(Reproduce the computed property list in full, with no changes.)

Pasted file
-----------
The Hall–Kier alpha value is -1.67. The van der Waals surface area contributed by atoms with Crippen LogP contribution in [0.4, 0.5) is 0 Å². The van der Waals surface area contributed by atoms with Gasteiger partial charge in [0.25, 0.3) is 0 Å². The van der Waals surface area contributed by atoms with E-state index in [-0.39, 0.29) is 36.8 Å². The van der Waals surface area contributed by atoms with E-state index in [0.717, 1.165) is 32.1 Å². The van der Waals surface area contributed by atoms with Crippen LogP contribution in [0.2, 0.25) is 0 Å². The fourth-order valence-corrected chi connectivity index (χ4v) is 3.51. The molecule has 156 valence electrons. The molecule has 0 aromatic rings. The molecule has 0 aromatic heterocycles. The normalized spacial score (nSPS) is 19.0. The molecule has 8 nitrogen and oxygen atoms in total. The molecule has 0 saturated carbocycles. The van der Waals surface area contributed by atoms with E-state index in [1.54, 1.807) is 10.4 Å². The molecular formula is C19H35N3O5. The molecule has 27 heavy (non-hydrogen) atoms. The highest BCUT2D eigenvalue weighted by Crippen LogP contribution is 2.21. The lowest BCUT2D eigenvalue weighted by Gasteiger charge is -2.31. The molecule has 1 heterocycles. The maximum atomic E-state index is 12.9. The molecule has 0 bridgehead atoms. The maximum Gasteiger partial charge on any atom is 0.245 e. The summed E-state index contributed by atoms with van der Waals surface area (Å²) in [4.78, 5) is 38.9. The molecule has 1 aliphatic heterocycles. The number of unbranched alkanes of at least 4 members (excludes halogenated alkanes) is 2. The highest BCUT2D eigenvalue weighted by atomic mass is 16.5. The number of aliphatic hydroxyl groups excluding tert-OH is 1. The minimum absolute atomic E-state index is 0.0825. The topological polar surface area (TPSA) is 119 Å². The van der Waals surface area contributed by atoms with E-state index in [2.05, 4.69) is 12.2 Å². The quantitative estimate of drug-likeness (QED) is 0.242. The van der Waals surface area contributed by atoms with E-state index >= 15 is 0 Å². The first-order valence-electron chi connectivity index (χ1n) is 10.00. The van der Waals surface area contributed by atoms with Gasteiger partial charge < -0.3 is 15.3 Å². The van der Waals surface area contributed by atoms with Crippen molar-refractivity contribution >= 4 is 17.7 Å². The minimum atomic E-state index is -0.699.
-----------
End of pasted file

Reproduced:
The Hall–Kier alpha value is -1.67. The van der Waals surface area contributed by atoms with Crippen LogP contribution in [0.4, 0.5) is 0 Å². The van der Waals surface area contributed by atoms with Gasteiger partial charge in [0.25, 0.3) is 0 Å². The van der Waals surface area contributed by atoms with E-state index in [-0.39, 0.29) is 36.8 Å². The van der Waals surface area contributed by atoms with E-state index in [0.717, 1.165) is 32.1 Å². The van der Waals surface area contributed by atoms with Crippen LogP contribution in [0.2, 0.25) is 0 Å². The fourth-order valence-corrected chi connectivity index (χ4v) is 3.51. The molecule has 156 valence electrons. The molecule has 0 aromatic rings. The molecule has 0 aromatic heterocycles. The normalized spacial score (nSPS) is 19.0. The molecule has 8 nitrogen and oxygen atoms in total. The molecule has 0 saturated carbocycles. The van der Waals surface area contributed by atoms with E-state index in [1.54, 1.807) is 10.4 Å². The molecular formula is C19H35N3O5. The molecule has 27 heavy (non-hydrogen) atoms. The highest BCUT2D eigenvalue weighted by Crippen LogP contribution is 2.21. The lowest BCUT2D eigenvalue weighted by Gasteiger charge is -2.31. The molecule has 1 heterocycles. The maximum atomic E-state index is 12.9. The molecule has 0 bridgehead atoms. The maximum Gasteiger partial charge on any atom is 0.245 e. The summed E-state index contributed by atoms with van der Waals surface area (Å²) in [4.78, 5) is 38.9. The molecule has 1 aliphatic heterocycles. The number of unbranched alkanes of at least 4 members (excludes halogenated alkanes) is 2. The highest BCUT2D eigenvalue weighted by atomic mass is 16.5. The number of aliphatic hydroxyl groups excluding tert-OH is 1. The minimum absolute atomic E-state index is 0.0825. The topological polar surface area (TPSA) is 119 Å². The van der Waals surface area contributed by atoms with E-state index in [2.05, 4.69) is 12.2 Å². The quantitative estimate of drug-likeness (QED) is 0.242. The van der Waals surface area contributed by atoms with E-state index >= 15 is 0 Å². The first-order valence-electron chi connectivity index (χ1n) is 10.00. The van der Waals surface area contributed by atoms with Gasteiger partial charge < -0.3 is 15.3 Å². The van der Waals surface area contributed by atoms with Crippen molar-refractivity contribution >= 4 is 17.7 Å². The minimum atomic E-state index is -0.699.